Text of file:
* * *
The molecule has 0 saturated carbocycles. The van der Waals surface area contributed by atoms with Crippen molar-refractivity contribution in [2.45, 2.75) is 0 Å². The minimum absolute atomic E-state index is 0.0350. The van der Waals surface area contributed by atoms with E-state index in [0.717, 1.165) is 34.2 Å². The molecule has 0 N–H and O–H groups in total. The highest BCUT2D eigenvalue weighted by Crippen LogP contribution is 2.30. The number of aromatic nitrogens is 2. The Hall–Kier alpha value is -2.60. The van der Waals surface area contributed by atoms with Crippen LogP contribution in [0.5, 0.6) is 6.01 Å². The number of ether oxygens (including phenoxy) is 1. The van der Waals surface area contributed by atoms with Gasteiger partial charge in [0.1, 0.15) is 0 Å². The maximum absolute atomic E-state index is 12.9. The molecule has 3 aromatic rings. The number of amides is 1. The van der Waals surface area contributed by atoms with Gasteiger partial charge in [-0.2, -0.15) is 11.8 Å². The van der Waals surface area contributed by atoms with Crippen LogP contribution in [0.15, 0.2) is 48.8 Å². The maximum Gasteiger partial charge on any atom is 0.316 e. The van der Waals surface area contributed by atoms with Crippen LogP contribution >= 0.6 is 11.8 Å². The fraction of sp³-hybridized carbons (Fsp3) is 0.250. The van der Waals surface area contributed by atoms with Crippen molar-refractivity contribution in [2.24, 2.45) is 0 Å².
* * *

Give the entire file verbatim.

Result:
The molecule has 0 saturated carbocycles. The van der Waals surface area contributed by atoms with Crippen molar-refractivity contribution in [2.45, 2.75) is 0 Å². The minimum absolute atomic E-state index is 0.0350. The van der Waals surface area contributed by atoms with E-state index in [0.717, 1.165) is 34.2 Å². The molecule has 0 N–H and O–H groups in total. The highest BCUT2D eigenvalue weighted by Crippen LogP contribution is 2.30. The number of aromatic nitrogens is 2. The Hall–Kier alpha value is -2.60. The van der Waals surface area contributed by atoms with Crippen LogP contribution in [0.5, 0.6) is 6.01 Å². The number of ether oxygens (including phenoxy) is 1. The van der Waals surface area contributed by atoms with Gasteiger partial charge in [0.1, 0.15) is 0 Å². The maximum absolute atomic E-state index is 12.9. The molecule has 3 aromatic rings. The number of amides is 1. The van der Waals surface area contributed by atoms with Gasteiger partial charge in [-0.2, -0.15) is 11.8 Å². The van der Waals surface area contributed by atoms with Crippen LogP contribution in [0.15, 0.2) is 48.8 Å². The maximum Gasteiger partial charge on any atom is 0.316 e. The van der Waals surface area contributed by atoms with Crippen LogP contribution >= 0.6 is 11.8 Å². The fraction of sp³-hybridized carbons (Fsp3) is 0.250. The van der Waals surface area contributed by atoms with Crippen molar-refractivity contribution in [2.24, 2.45) is 0 Å².